Previous Challenge Entry (Level 3 - Advanced)
Topic: The Writer's Challenge (NOT the FaithWriters Challenge) (06/10/10)
By dub W
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For many years the schools of every nation used a prescriptive method of motivation. “Johnny, write this sentence with a subject, a verb, a modifier, and a complement. Take out a sheet of (lined) paper and begin.” Failure to do so would have been punitive. In later life, on the job, writing was not so different. “Marge, take a memo.”
However, the person who would sit and write trivial nonsense, inane prose, soupy poetry, and torrid theatre; is entirely a different matter. The writer has to “want to.”
Few writers benefit from a drill sergeant in their home. Most writers pull up a blank screen and simply begin. Some may have a character sketch to copy, some may have an outline, or some may have a contrived device to quick start their efforts. Many will simply have a thought while sitting in church, standing in the shower, or driving down the road, and have to get it on paper (screen) as quickly as possible. A huge hurdle in the writing process will be crossed as a result. The challenge is put off, perhaps for good. If the motivation to write continues the writer can celebrate. However, if the germinal idea hangs on the screen then the motivation to finish it becomes moot.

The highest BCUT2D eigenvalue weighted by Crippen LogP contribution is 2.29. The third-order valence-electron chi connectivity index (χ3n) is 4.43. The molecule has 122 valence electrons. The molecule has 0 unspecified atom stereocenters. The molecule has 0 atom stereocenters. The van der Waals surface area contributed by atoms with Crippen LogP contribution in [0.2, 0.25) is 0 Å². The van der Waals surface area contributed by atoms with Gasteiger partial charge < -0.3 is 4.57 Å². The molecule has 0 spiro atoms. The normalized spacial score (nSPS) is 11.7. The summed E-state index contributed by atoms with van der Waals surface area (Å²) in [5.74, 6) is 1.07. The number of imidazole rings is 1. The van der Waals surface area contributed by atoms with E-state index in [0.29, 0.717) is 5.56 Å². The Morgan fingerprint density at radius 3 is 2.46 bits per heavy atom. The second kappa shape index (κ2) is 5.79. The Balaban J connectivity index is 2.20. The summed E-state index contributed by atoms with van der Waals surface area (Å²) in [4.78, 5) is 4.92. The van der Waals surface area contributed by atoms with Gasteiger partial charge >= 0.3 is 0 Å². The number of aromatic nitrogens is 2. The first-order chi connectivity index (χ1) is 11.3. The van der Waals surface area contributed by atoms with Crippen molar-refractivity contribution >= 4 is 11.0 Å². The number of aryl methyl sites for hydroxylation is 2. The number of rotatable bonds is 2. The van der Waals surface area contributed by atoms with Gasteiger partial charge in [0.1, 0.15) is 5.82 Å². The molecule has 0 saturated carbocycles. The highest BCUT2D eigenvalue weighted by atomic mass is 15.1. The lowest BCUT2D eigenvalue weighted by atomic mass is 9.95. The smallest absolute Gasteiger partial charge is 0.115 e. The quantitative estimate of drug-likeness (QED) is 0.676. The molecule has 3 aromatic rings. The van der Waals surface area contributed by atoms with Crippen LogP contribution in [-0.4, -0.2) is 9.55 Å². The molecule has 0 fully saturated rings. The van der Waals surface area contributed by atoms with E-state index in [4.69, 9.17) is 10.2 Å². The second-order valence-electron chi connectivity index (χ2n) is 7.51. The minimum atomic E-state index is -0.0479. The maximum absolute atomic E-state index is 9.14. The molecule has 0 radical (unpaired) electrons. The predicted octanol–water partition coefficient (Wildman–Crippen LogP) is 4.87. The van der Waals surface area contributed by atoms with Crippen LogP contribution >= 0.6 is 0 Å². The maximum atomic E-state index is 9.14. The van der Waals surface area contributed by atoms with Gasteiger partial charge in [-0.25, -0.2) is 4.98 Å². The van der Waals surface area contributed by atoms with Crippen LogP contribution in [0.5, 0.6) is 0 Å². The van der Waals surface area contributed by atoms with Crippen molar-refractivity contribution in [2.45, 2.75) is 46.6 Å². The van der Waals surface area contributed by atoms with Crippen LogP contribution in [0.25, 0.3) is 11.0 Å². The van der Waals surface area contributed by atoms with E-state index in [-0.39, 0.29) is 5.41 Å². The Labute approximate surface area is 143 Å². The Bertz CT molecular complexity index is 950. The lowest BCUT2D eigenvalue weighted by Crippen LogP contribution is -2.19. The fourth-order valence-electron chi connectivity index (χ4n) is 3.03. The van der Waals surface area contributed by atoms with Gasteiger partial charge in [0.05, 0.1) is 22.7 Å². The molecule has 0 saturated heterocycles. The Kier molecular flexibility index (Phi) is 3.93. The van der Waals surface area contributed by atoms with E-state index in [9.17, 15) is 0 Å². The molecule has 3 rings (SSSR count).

Doctoral dissertations sit in musty closets, unfinished. Novels stop at 20 thousand words. Poems linger and fail. And scripts become tired. Motivation killed them all.
Writers go to conferences, workshops, schools, and seminars – not so much for additional training as to get motivated with new ideas. Unfortunately, the annual writer tune up does little more than propel the process forward. After the dust settles, the writer still has to pull up the screen and type the words, one word at a time.
Well, I’m not motivated to write more … so, this is it.
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